Have you ever considered fair lending risk? Do you even know what your fair lending risks are? What is your organization’s risk tolerance? As with other areas of compliance and risk management, a risk assessment can reveal strengths, weaknesses, and gaps to create action steps for forward motion. It’s better to be proactive in knowing what the risks are and certainly less costly. Because fair lending risk encompasses all aspects of every loan transaction, conducting a fair lending risk assessment is good business. And, it’s expected by your regulator.
What is a Fair Lending Risk Assessment?
Essentially, a fair lending risk assessment is the process of identifying and measuring risks inherent in your financial institution’s lending processes across the loan life cycle, and determining what internal controls and monitoring mechanisms need to be in place to reduce or minimize the occurrence of illegal discrimination.
Federal regulators utilize the risk-based approach and it would be wise for you to do the same. The risk-based approach will give you the opportunity, in an efficient manner, to apply preventive measures to mitigate fair lending risk. The fair lending risk assessment itself is the preventative measure; a tool to identify and understand specific fair lending risks inherent to your organization. Once the risk assessment is complete, you will gain a better understanding of allocating the right amount of resources to higher risk areas.
The Fair Lending Risk Assessment: Don’t Know Where to Begin?
The format, the tool, or the scale used to measure risk in your fair lending risk assessment is arbitrary. Just be consistent. There isn’t a one-size-fits all because each organization is distinct in its size, complexity, and risk tolerance. But it is important to have these key features within your risk assessment that align with the size and complexity of your financial institution:
Define and measure inherent and residual risks specific to each risk category:
Inherent risk: Consider these adjectives to describe inherent risk. Raw. Untreated. Unprocessed. It’s the pure level of risk that will occur with the current state of controls. This current state may be lacking or insufficient of which the results of the risk assessment will help you identify. Examples of inherent risk include:
Risks within your products, services, and business lines; certain products are riskier than others
Risks tied to operational insufficiencies and failures or external factors that are beyond your organization’s control
The ramifications of noncompliance that involve financial, legal, and reputational costs
Residual risk: The amount of risk that remains after applying controls to inherent risks. Risk cannot be completely eliminated; a fact that we all must accept. The level of residual risk and your organization’s risk tolerance will then determine the actions of implementing or revising controls to manage your fair lending risk.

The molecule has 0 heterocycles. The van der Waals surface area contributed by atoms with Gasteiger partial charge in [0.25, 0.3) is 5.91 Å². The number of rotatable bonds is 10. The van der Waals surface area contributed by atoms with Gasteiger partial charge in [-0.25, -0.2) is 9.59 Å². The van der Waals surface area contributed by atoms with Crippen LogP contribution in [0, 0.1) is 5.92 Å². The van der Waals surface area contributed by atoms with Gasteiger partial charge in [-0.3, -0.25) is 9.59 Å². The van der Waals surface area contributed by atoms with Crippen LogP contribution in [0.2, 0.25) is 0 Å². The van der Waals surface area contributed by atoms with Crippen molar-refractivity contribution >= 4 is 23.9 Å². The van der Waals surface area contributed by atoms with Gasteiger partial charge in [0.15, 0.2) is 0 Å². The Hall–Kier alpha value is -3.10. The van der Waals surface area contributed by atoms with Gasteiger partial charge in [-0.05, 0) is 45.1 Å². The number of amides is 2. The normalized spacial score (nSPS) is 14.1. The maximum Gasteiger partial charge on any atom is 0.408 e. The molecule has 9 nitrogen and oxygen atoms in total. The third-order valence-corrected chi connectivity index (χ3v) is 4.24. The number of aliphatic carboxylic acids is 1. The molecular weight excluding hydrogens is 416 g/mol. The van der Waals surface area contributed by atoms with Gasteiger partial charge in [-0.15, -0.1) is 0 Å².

Identify specific risk categories unique to your organization. Consider the following:
Products, services, and business lines
Your organization’s fair lending history, risk tolerance, and previous examination results
Policies, procedures, and processes
Exception tracking and reporting
Tracking tools and reports
Vendor management of third-party relationships
Loan originator compensation
Regulations: ECOA (adverse action notices and spousal signatures are high risk areas) and HMDA (government monitoring information)
Specific fair lending risks to evaluate: redlining, steering, underwriting, pricing, marketing, servicing
Once the information has been collected on the identified categories, a deeper dive must occur to bring those risks to the surface. This deeper dive involves asking questions, lots of them. Test assumptions. Verify processes. Validate that documented policies and procedures actually mirror what you do. Are they static or do they reflect ongoing changes?
The results of your evaluation should be documented as a fair lending risk assessment. Again, the format or scale used to capture the level of risk can be approached in many different ways. Don’t make it complicated; do what makes sense and be consistent.
The Risk Assessment is Done: Now What?
Don’t let it collect dust and become stagnant. It requires action:
Manage your fair lending risk exposure by keeping the board and senior management informed and involved.
Where gaps were identified in the risk assessment process, correct quickly by updating policies, procedures, and processes. Provide training, if necessary.
Take corrective action where needed.
Make sure monitoring and reporting are ongoing.
Fine tune your fair lending compliance program elements based on the results of your risk assessment.
Remember that this risk assessment process is necessary to your organization managing its fair lending risk with success. While you may not have the dedicated resources to accomplish this task internally, don’t let that stop you. Employing a third-party vendor is a great option and should be considered. Dig in. Get started. Gain insights. Further compliance at your organization. Grow!